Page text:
The Scranton tribune. (Scranton, Pa.) 1891-1910, July 13, 1894, Page 4, Image 4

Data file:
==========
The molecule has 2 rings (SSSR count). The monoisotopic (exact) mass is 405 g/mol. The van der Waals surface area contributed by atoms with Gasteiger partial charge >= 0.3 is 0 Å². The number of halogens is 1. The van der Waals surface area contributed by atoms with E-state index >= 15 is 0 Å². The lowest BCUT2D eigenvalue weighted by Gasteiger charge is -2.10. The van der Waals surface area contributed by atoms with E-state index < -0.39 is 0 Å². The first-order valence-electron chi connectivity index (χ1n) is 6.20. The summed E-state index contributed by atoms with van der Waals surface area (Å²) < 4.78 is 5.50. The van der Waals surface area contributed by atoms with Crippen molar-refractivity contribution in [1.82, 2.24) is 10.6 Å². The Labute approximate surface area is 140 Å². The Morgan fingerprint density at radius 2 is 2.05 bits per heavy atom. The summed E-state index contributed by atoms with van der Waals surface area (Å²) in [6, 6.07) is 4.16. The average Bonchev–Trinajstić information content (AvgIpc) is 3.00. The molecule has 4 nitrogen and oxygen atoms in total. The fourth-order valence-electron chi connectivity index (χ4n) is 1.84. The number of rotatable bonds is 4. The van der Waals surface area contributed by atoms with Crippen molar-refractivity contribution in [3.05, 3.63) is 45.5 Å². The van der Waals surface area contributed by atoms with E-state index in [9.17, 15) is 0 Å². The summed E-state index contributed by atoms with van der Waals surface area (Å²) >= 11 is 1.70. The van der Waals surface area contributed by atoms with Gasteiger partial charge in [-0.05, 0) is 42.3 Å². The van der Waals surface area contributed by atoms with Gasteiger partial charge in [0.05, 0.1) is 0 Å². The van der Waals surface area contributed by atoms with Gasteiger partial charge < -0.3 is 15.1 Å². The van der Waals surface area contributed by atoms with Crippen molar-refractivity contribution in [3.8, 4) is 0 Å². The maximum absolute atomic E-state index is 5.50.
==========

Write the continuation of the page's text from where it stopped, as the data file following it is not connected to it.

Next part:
THE ECnASTTOTT Tl? I J J U3STE F I? I D A Y MOKNING. JULY 13. 1894. tfje gcranfon fcriBtme PUBtlSHtB flILY IK GCRNTO, P.. THf TniBUNi PuaLiaMiNo Company. C. P. KINGSBURY, OINL N Ktw Yo omen TiinuNt suiioiiie CHAV, MANAOCII. NTcnco T tmc Tornee at cmantom. CCOND-ClAB MAti MATTER. H.'KANTON. JULY 13, ISM. REPUBLICAN STATE TICKET. For Guwrnor: DANIEL H. HASTINGS, UfC'KNTKU. for Lituttnaut (li,rernnr: WALTER LYO, OF ALl.tUllKW. for Auditor General: A.VOS H. 5IYLIX, OF I.ANLASTKIl. lor Secretary of Ittr.nil Affair: JAMES W. LATTA, 111 IMIII.ADEI.rillA. UAI.VSHA A. OUOW, OK Sl'S(jOl:llANNA. OEOIUiE F. HUFF, Of WHTMOIlliLASU. Flection Time, Nov. ft The sooneh organized labor goti down to th bed rock principle thitt emy tub must stand fairly and flatly on it own bottom, the sooner will the industrial atmosphere be cleared of much hurtful misapprehension. The Quest ion of a Cure. It was to te expected that thia Debs strike would call fortti an abundance of legislative remedies. The mistuka into which the public is iu dangor of falling is in negleeting to give these va rious propositions due attention; to the end that the good points of each my be treasured up and incorporated into au eclectic law, or series of laws. It will scarcely be denied, after the ex periences of the past few weeks, that existing legislation governing the oper ations of interstate railroads is inade quate. When for weeks the travel of the nation may be effectively inter rupted at the command of a single man who occupies no official place in the civil government of his country and is, in fact, a rebel against that government, it does not require pro longed reflection to indicate the neces sity of more stringent statutes coupled with their better enforcement. Iu the formulation of these needed amend ments the intelligence of the country cannot too early address itself. We desire, at this time, to allude briefly to one of the more notable of these recent suggestions: "To Regulate Railroads Engaged in Interstate Com merce," is the title of a long bill intro duced in the bouse by Representative Straus, of New York. It is designed to prevent the niauirjulation of stocks, bonds and all sorts of railroad securi ties by capitalists and to protect the owners of stocks and small holders. One of its most important provisions makes it a crime for an officer or di rector to sell stocks or bonds short for the purpose of depressing the value of railroad properties. It also prohibits voting trnsts of stock. To secure dis interested receivers it provides that no employe, officer or director of a road shall serve in that capacity. The inter state commerce commission is to ap point in each judicial district, under the bill, one or more examiners, who are to look into all the books of the railroads which go into receiverships. If they discover evidence of misman agement or breach of trust toward any class of creditors, they ara to certify the evidence to the attorney general, to be used as a basis for legal proceedings. Provisions are made by which stock holders may follow property that has been diverted to the private estates of directors, or to other purposes, and to institute legal proceedings or recov ery. It occurs to us, from a casual scru tiny of this measure, that it would do no harm and could do much good It needs no extended argument to prove the truth of its two fundamental prem ises, first that a purely speculative ownership and control of lines of trans portation is undesirable; and secondly, that a receivership conducted by the munagemsnt that did the original wrecking is like jumping from the fry ing pan into the lira Whether either of these evils would yield to Represen tative Straus' treatment is a question; but hi idea of distriot federal examin ers, exercising' supervision over the books of bankrupt railroads in a man ner similar to the supervision exer oisod by the official examiners of na tional banks is distinctly opportune. (We should not expect the mlllenium to 'follow soon after the enactment of tho Straus bill; but we incline to the opin ion that the bill's adoption would help instead of hurt matters and therefore trust, althoujh perhaps vainly, that it my prevail, Already Tnii house judiciary com mittee has reported a bill to abolish the dockage system for congressional nbsentees. This action wiil receive the furious approval of several Pennsyl vania congressmen that we could name. No Inconsistency Exists. The usually astute Wilkes Barre News-Dealer has sadly blundered in fancying that it bas detected any in consistency between The Tribune's suggestion that the Republican party, in soliciting the support of laboring men, ought not "to resort to demagog ism and knavery," and its later rebuke to a New York Herald correspondent who sought, by retailing a tissue of kitchen, gossip, to make Democratio partisan capital out of the personal unpopularity of George M. Pullman. So far from being inconsistent, these two editorials, although printed on ;differ nt days, might well have been com bined into one article, so uniform is the principle underlying both. It is a fact of notoriety that the Democratio party two years ago bid lustily for the Ignorant Popullstle vote. It regained power through demagog ical alliances with political elements well typiQed lu the candidates of Waite, Lawelling, pjnuoyer and Alt geld. But for these fusions the Demo crats would not have wont and the chao'.io disorder which bas prevailed since in many places, executive and lapislativo, , would almost certainly have been averted. It is not illegal lo call attention to this fuct. It is .pot Improper to warn the politician of the Republican party against the unwis dom of trying, in any manner, to du plicate this D. mocrntic mistake. Io dic 1, the iiaprrsiive example set by the particular Biurbon who, at a time of furious popular exoitement, when ( flloers of tho law, ponce and military, from tho hijfhust to tho lowest, were struining every nerve to Leep back the rising tide of lawlessness, i iw no im propriety iu writing to a journal of na tional circulation a lot tor tilled with distorted partisan criticisms of George M. Pullman atid, upon manufactured evlduuco, accusing him of haviug pre cipit.itod this Immense conflict iu order to punish certain of his employes who, it whj alleged, hud relused to obey Pullman's eommuud to vote the Re publican ticket is as good a corrobora tion of our original warning as we could desire. Iu the time of crisis it Is the duty of good citizens to drop minor issues and concentrate their energies iu warding off the ohiuf danger. Wheu riotoM in Uhiengo declared war upon the pros perity of the American peoplo and were in a fair way to win the prelim inary battle, tliosa Americaus who lire also patriots ceaaal, for the time, to be either Democrats or Republicans and beenma instead simply citizens. This was shown in the outspoken man ner lu which tbey rallied to the presi dent's support, not because he was the head of the Democratic party, but be cause lie was the chief executive of the Unitod States. This was why Tint I'm mine deplored the nawis? llorald artic'.o; but it supplies no permanent reason why we should thereafter re fuse to give the Republican party good advice and, wheu it deservos it which is nearly all tho time give the Demo cratic purty fits. Supposed laborers, who have never pers;iired to any great extent iu secur ing tbolr daily bread, are usually the most active in creating disturbance in time of a strike. The Wilkes-Carre correspondent of the Philadelphia Times is employed, we believe, in the office of the Wilkes- Barre News-Dealer. On the day that he telegraphed a certain dispatch to Philadelphia the News-Dealer was contradicting it as follows: ThiltuMfihia Timet. It has nractirally 'wen dceiiledthut John L.-wnrini;, tlie youiiK mill popular c-o:il oper ator ur Upper Lelnpli, in to Ije nominated by tho Republicans auaiitst (.'onurps-man Hincs at the next con-L'l-t'sMonnl election. The nominating con vention will not meet hero until Ann. T, but Leiionrinc'8 Ktreimth lint already shown it self in cv.;ry part of Lu.ernocounty.wli ten ntnkes up tlie Twelfth Conitressional district, and there Is no (men tion that ho ran havo M'ilket- Barre Kews- Vealer. A few weeks ago. and in tho language or the betting ring, the odds in fa vor or J.t suuri'.n; securing the nomination l'or con- stress worn about two to one. Hut all this has changed. Caret al inquiry and close ob-sei-vittion shows that public; opinion has swerved ceraiMPteiy a round. imams' stock has zone up, ri", VI', and every one of his supporter aro willlnir to uive the H.iuie odds ou his pro! able success that could tne nomination it he cares to take it. bo had on Lrist-nring a row weeks bacK. Leisenrinj has lost L-romid i hat will bo dillicult to recover, and if the effort to take him out of the contest witlia promise of tho place in I MM succeeds, wo would not b; at all surprised. In politics you cannot always believe what you read. Rather than recognize the right of I Debs to lift an embargo on travel for their special benefit, and because an ac ceptance of Debs' proffer would imply a recognition of his usurped at:d law less authority, the Christian Endeavor societies of Washington declined to go to the Cleveland, 0., national conven tion. They did right. Neithor Dabs nor any other man has any license to act in this country as a censor of inter state travel. When it becomes neces sary for free born Americans to ask Dbs for permission to go away from home, or for safe conduct while away, the officers of the law had better shut up shop. The Controllership Law Invalid. The narrow margin by which Lacka wanna county escaped fallinir undor the provisions of the act creating the office of county controller in counties having 150,000 population or more maruin, by the wav, that has since dis appeared lends local interest to the decision of the supreme court, through Justice Mitchell, that tho act is unconstitutional. The opinion of the higher court, reversing the court of Schuylkill county, appears on our first pane. A perusal of it most convince the reflective reader that iu the formulation of the oriiiiual bill there was either inexcusable negli gence or suspicious carelessness. Indeed, it may with safety bu affirmed of the entire movement that while os tensibly appealing strongly to pul lie support it hag been decoptive. The Tribune supported the bill from the ontret, having been attracted by its promise cf a more careful scrutiny of public accounts: but we begin to fear that the measure was not what it seemed. The next legislature will be brought face to face with the neces sity of savin the vital principal of the present law by preserving it in phrase ology that will pass muster when rigidly scrutinized in the courts. Pullman has made millions from the patronage of the public; yet there are indications that Pullman shares the sentiments of the departed Van derbilt, wben the late railroad mag nate remarked, "the publio be Debsod." His Attitude Made Clear. Sensational correspondents who sought to represent ex-President Harri son as occupying a critical attitude to ward the course of bis successor in en forcing the federal authority in Chica go and other places of danger reckoned, for once, without their host. Distorted dispatches upon the subject - having reached certain members of the New York constitutional eouvention at Al bany, James W. Riggs, a delegate, tel egraphed to General Harrison a mes sage telling him the general sense of surprise at his position, and received immediately the following response: Frihnds should not have expressed criti cism of a Beutimcnt imputed to me, as disparaging to my reputation as a lawyer as to my patriot ism as a citizen, without better evidence that the views were au thorized than a newspaper dispatch, did not express any criticism of Presl- dutit Cleveland's action, for I have dis tinctly and always maintained that it was not onlv riant but the duty of the presi dent to enforce the laws of the United States without asking anybody's consent. I acted upon this view of the law wben as a soldier I mr chert under the ordors of the president into states whose governors did not only not invite us, but were resist ing us, As president I further uiuiu- toiiifd this view of the president's power and duty; and now, as private citizen, I hold myself ready as a Part of the posse roroitutus of the oouutry to old in the en- rorcemoui or that view or trie iauonni authority. This declaration has in it the ring of truo citizenship. It puts to iustant flight any possible doubt as to the sin cerity of the ex-president's position. In happy uuison with it is this remark of Governor William McKlnley iu re sponse to a question whether he ap proved of Governor Altgeld's protest: "I think that the sentiment of the peo ple at large is that the president bas acted very wisely and prudently in taking the step he bas done to proUct the United States mails nnd inter state traffic.1' Nine other governors, when asked the same question, uniformly sustained Mr. Cleveland's action. In deed, the whole incident affords a grat ifying demonstration of the sure tri umph of law and order over ohaos and anarchy. The assertion of a Philadelphia newspaper that the Dabs striks is a di rect outgrowth of the right against Mr. Powderly is probablv untrue; but if it were true it would supply a new vindication of Mr. Powdorlv. RELISH for Breakfast. Oeorce J. Wadlliicer. the woll-known Tottsville atloruev, was n companion of Major Kverett Wnrren on board the American liuor, New VTork, when that trim steamer, (luring a fug, was run mto by the Eldorado. ililiif.NE readers have already had tho major's trnphlo descrip tion of that thrilling incidout; and we pro poso now to give them a paragraph or two from Mr. Wndlinger's version, or&bodlud in a letter to Mrs. Wadlmger. Referring to tho moment immediately following the crash, lir. Wadiinger wrnes: "While go ing, up tho ateps I met half -dad mcu and boys, women and children in their night clothes, and ir. need scarcely bo added, nil were in a wry fright-no.! and nervous condition. L-t it be h:iM, however, to the credit of the ladies, evoiy one of them act lilio asoklter b.dd or sailor true and seemed prepared to resign herself to bur late with heroic fortitude." 4 Only a Memory: Already in the dusty past Historians must dip To find "i ho famous winter Of AlcGiiity and llie grip;" And soon through vanished seasons W ill they also have to pass To the then forgotten spriugtims Of LVxey and the gruss. Tita ville II nrd. A moment later Jir V'adlinger notr-s the Interesting fact that the ''souvenir Bona" soon camo into evid-uce. lie "saw oue li.dv carry -lT a piece of wo"d, represent ing a lion's claw, another a lare voou"ii inteile, dec oratlv.) p iris of the steamer which had tiirl lo f-re i-s wny ill otigu this steel pUtcd, i:-o i-boiin I gia it of the sea. I caught tin 'f-VHi-' mviolf and have now. as a memento of this ccui-i u. a piece ot wood 4x1) imlies i quare, which had been splintered trnm some portion of the ship Eldornd". I Veuluie tho assertion that we had ladies on board, nnd mn, too, among oar passengers, who would havf carried t iT tlie anchors did tl.ey Imt have Sampson's utreugth and roo.n tJ stjw them away." One Romance W reck;:!) 'Twas at the sea lie did boiin Her radiant charms to don Id: Ho gnzed on her as she went in, Alu then us she came out. U'lisiiiiofoa iilar. Another incident of the New Yo k's out ward voyngo that Mej c Warn n did not touch upon is lliii deseriii-' I lv Mr. W'cl lingcr: "My room male j.isl infoi n:s mi that there whs a funeral ou boaid. Th. hi.dy of n sailor was buiicil i ten d-ep bine sea, and now the waves are 'hiving the nciuiem over one whui life had beeii consecrated to braving its Mi rms nt d d fying its (lungers. It is s.id, nt Indeed, to think '.hat he, wiiu piowe l tue deep in sunshine nnd in storm, w ben lis waters were calm and peaceful as the lamb, nnd when berthing a d sinani'T la the roaring madness of the lion, hho'ild meet the lu iiiiv that caused ins deaiii. wuno on is mi W bile in liarDor nt .New lora w lenuown the hate1. way of the boa;, fii ciurliig bis skull, nnd last night died lie has no doubt been buried iu the tomb of his choice and at ibelaBt great day will take Lis place with those who havo wen mined on innn or cremated in the llery luruace, vll 1 hope, alike to enler iife everlasting, and glory iu thp pr nence of the Almighty faod, who rules with pqual doitiuy und power over laud and sea. ' One Cr.iiT.u.N Symptom. ''Tho local tam must havo b'en playing very poor hull," said iho espe: kneed mer chant. 'Why, I didn't know you paid nny at tention lo biise bull," I don't know nnytlii:i" ab uf it, except what I gather from casual olwi v.iiion. I have no'ed that my i f i v boy's grand mother has died only twice th s summer," H'ashiiiyloH Slur. It Is perhaps inti-rosting lo Fcrsnionlutis to uote that the wife of 1". P. O't'onnor, the brilliant English parlimeutarian, jour nalist nnd essawst, whose brother, John Powt-r O'Connor, i a resident of I bis eitv, is uu Aiiieuc.u, i he grand. iaiiutcr of Hie latii Governor Duvall, of Florid i. H-'i' father was Judgo Pascal, of Texa. Vv'i.i e (file y. ungsl.o inanied the jo:irimli-t, i-'rnnlt UaZ.iwny, of Washington; but this marriage was followed by n divorce. L-iti-r she married Captain Wright, of the Ord nance corps; nnd iipnu his death, after several years, his w'dow went into jour nalism, securing a po-itiou ou Dm New York World, fehe met her l r sont bus baud while traveliug abroad, ami limb re n of incalculable assistance to him in his literary and political labois. Sh is one of the most gilled women in EuglmJ. o Ouit Futuhe Citizsns: "There's ono tiling I hope," wns the bitterly spoken remark of the tho boy who had been subjected to paternal discipl ue. "What?" asked tho neighbor boy. "That wheu my grandfather licked f i- ther fur goin' iu twlmmiu' hu doue it good." ll'nsAinjloni'tai-. Teacher Uow many seasons aro ther,', John? John Four, ma'am. Teacher Now, which of you boys can j tell me the names of tho teaions? ! Hilly (foot of t'l.e clns-) Pepper, vinegar, , mustard and salt, ma'am. I'hiUtddphUi , i'ress. i "Now. Tommy," said mamma, "I want yon to be honorable iu dividing this cuke with May." "Yes, mamma,'' snid Tommy, "but what i does houorable moan?" ! "It means if one piece is largor than the j other, yon must give your sister the larger oue." ' "I don't care to divide the enke then,' said Tommy; "1st Way do it." Exehanyi, It was Bobbie's mother's birthday ber 30th, some buid, though there were others who were disposed to credit h.r with three or four years more. Uobbu, too, had bis idens ou the subject appui outly, fur nt breakfast he suid: j "How old are you, mamuia?'' "Oh, 10 orZO," was the am-wcr. "Humph I" raid Bobble, "Keeins to me you're growin' backwnrds," lluclietter rout-Express. The "smart" city boy hni countleis woudorfnl stories to tell to bis country cousin when he goos to the farm for a pait of the summer. The city may not be good place for him to stay lu the wai m weather, but it is a good place to brag about. City boy got caught, howevei, whon he bad pumped Country Boy full 1 yarns about the marvellous things lu tla motrop dis. "Well, I know," said Country Buy w.th an angelio look on bis freckled fsce, "but my uncle over to Cross Roads beats 'em all, H' got twenty hives of bees and he's pot a name for every bee." City boy jeered, but Country Boy stuck to his yarn stubbornly until City Boy, see- K a cnance to get n big story to tell in the city, was conviuced. w ell," be said, "tell me some of the namei. What does be call Boruo of them." 4 'Heed " afti1 rniinli.a Rn hia f,. ... pressiouless as a freckled flour sack, "just bees. He calls 'em all baes." New York tribune. IN NO WAY AFFECTED. Kiihuinntl Hiuel We do not see why au eueineor should not be as wtllinir ror his euirine to null a Pullman car ns auy other car, or wby n fireman should not be as willing to Ilro for a Pullman as any other car, or wby the switchmen should not be as willing tn switch for a Pullman as any other car. It is nothing tn a mllroad bund whether tho car that be hauls is a Pullman or a freight car. His rights are In no way affected by the kind of car that he is put to hauling. THE LAST MAN. Whoa the day is gono and the stars come out, nnd thebsrber shop is full, W hen low and clear you frtquenily hear the fnint "Does tne razor pull?" There comes with a rush tho man who it late, no matter how Into it be, Who nponB the door to look iu and roar: "How many ahead of me?" He sees a patient in every chair, and all all around the room Wherever a man can sit or stand, in si lence like the tomb. The bristly rne.es and tousled heads are counting the "uexts" that be, Eut this tardy elf only think of himself "how mauy ahead of me? " From shop to shop, from door to door, he makos bis anxious round, lie never will rest from bis eager quest while an open plsco is found. Bearded and restless the snme old crowd iu every room he'll see, But he riuKB the rhime ou the same old rhymo "How many ahead of me?" For the mad who comes la,- t at bank, train or feast, wnnls ever to be served first ; what custom may hold as centuries old he clamors to lmvo reversed; Iu religion mid politics, business and plnv, on land or ou the deep rolling sen, Vou cun hear his wild shout as he gets. crowded out "Uow many ahead of me?" And one of theso days when life's weary ways shall end in tho regions of ret, w hon the line bus passed thiougb, at the tail cf the queue ho will btnna at the Gate of the Blest: When the door is shut fast nnd St. Peter at last hag locked it aud thrown dowu I he key, As they turn him away to the left he will say "How tinny uhosd of me!-" Hubert J.hut detle, uU hilndeh.hial'resn. TO SYRACUSE, PLEASANT BEACH MAPLE BAY, SATURDAY, JULY 14 Trnius leavo Nanticoke 4.40 a.m. Plymouth 4.50 a.m.; Kingston 5.08 a.m. llennetl's 5. H a.m. Pittston 0.SS a.m. Tobyhaiina 5.00 a.m Streetcars leave all points in Scranton at 5.13 a.m. ICE CREAM Doytti tnnko your own Cr.itut If bo, boy a TRIPLE MOTION' Whits Mountain Freezer. "FKOZEN" DAINTIES" -A book of choice receipts for Ice Cream. Sher bet's Water lecs are packed In every Fto zjr. ALSO, A FULL LINE O? Refrigerators,Water Coolers, Baby Carriages, Hammocks 3c CO. A YLES WORTH'S Meat Market Tlie Finest in the Citj. The latest Improved fur nlshinp,! and apparatus for keeping meat, buttor and eggs. 823 Wvqmiuff Ave. BUY THE faa COURSE CUM IS For many years this Piano has stood in the front ranks. It has been admired so much for its pure, rich tone, that it lias become a standard for tone quality, until it is considered the highest corn pllment that can be paid any Tlano to say "It resembles tho WEDER." We now have tlie full control of this Piano for this section as well as many other flue Piano3 which we are selling, at greatly reduced prices aud on easy monthly payments. Don't buy until you Beo our goods and get our prices GUERNSEY BROTHERS' HEW STORE GOLDSITH'S An Everlasting Topic Alter all, there are few things quite as interesting as tin question of dresi. 'Whilo clothes don't make tho man or woman, they afford a pretty good indication of their character after thoy ARE made. Time was when they told tho story of their means, to, but that time is past. By confining your purchases to our store, you cm folhny Shakespeare's advice and mane "Costly thy habit as thy purse can buy," wnnout bankrupting your wash Dress have been eut in price so that at the first inspiration you will be almost overwhelmed with the cut in prices. Chiifonette cents per yard. now being closed out figures and watered Taffeta loire a silk at ten times the price. We are offering them now at 15c. ( Fast black, full length, seamls, double heels and toes, suitable for girls and boys; the regular 25c kind. We will give you two pairs for that price. ITictors With the New Valves Out of Sidit Our new Bicycles are now to be seen at our 314 Lacka wanna avenue store. VICTORS, SPALDING, CREDENDA, GENDRONS, And a full line of Boys' and Girls' Wheels. We arc mak ing extremely low prices Second-hand Wheels. on J.D.WI 314 Lacka. Ave. A Full Assortment Letter Copying Books OUR SPECIAL: A GOO pago 10x12 Book, bound in cloth, sheep back and corners, guaranteed to give satisfaction, Only 90c. FINE STATIONERY AND ENGRAVING, StaUonjrs and Engravers, 317 Lackawanna Ave. Dr. Hill & Son Albany Dentists Pot troth, S5.S0; boRt not, )8; for sold capi nnd tenth without platen, callort crown anil bridge work, call fur prlco mud re(orenow. TONAI.HIA, for ritrnctiun until witiiuut raiu. Nu other. Nogn OVER rittST RATIONAL BANK, Y. M. C. A. DUH..DINO. LLI1SUR0 BL Mill OO01C3 Reynolds Bros $ exchequer. Goods That were considered unusually low durinfj the entire season. A gauzy, airy fabric printed in colors that are fast as the rock of Gibraltar. Only 5 25c. Satines, Bengalines and Taoonettes at 12C What is it? Why, a ground work, with so as to have the same effect as iwilbR'fpNi THE E3!Htiiiiii!iiiiiiB(:is:!i(Bitii3isiiiiiiiitis:giiuiiiiEi3iiiiiiiiiitiiiii iiniiniiunim GLOBE (Shoe Store I Selling Agents, I 227 Lacka. Ayb. tm tm sm tm ' n I EVANS & POWELL, 5 PROPRIETORS. a nssiBiiiifliiiiiiisoiuuassDtiiiiBiiiiiiiiiiiiiimiKiiiHiiinjiinsimeESiiiuiiiiiiuusn YOU WILL The comfort aud convenience of our ALASKA -:-REFRIGERATOR till you have one iu your home. They consume very little ico and will keep fresh meat for threo -weeks in the hottest weather. We have many styles and sizes. FOOTE & SHEAR CO, Economizers 513 Lackawanna Ave. CHERRY CURRANTS Oied and Bluck), RASPBERRIES, CANTELOUPES WATERMELONS HOME-GROWN PEAS BEANS AND TOMATOES PIERCE'S MARKET and Get the Best. SIEVE!! KNOW 224 WYOMING AVENUE, BAZAAR See These, Now sheer fabric of black neat,' dainty closed COLUMBIA BICYCLE AGENCY, Opp. Tribune Office, ??4 Spruce 11 Having bid 12 years' experience In the Blcyole bnitt neos ana the agency for loading Wheels of H aradoaj we are prepared to guarantee satisfaction. Those tm tending to purchase ure Invited to call and examina our t-oinp'.ete line. Open evening. Call or lend sum for catulogues. Poyntelle :: House AT LAKE POYNTELLE, WAYNE COUNTY, PENNA. Situated at summit of the New York, On tario and Western Railway, 2203 feet above sea. The highest steam railroad point in the state. - Seven flue lakes within from three tn twenty minutes' walk from hotjl or station. ro baas lakes convenient perch, pickerel and other common varieties ot fish, baveral other lakes within half hour's drive. For a day's sport and recreation take New York.Ontario and Western railway train lea ing Scrantou at 8.30 a.m. .arriving at Poyntelle at 10.10 a m. Returning, train leaves Foyn telle 4.50 p.m., arriving in Soranton 120 p. m. BOATS FREE TO GCEST3. TREE EXCURSION and PICNIC GROUND? KATES FOR SUMMER BOARDER!! $8 TO $10 PER WEEK. House accommodation, && McCUSKER BROTHERS, POYNTELLE. PA. SCIENTIFIC HORSE SHOEING AKD THE TREATMENT OF LAMS KliSS OF HORSES, To theso Branches I devote especial atteni tlon every afternoon. Offlee and forge at the BLtTME CAR RI AG ( WORKS. US D1X COURT, SCRANX ON.IU DOCTOR JOHN HAMLIN Graduate of the American Veterinary Col Well, Sirl "Spectacles!" Yes, sir! We have a special 1st here to fii you who does nothing else. - Sit right down r I f I r I and have youi If If 1 eyes fitted in ascleutifio manner. LLOYD, JEWELER 423 LACKAWANNA AVE. Inserted in THE TRIBUNE at iat of ONE CENT A WORD. thf IN ADS.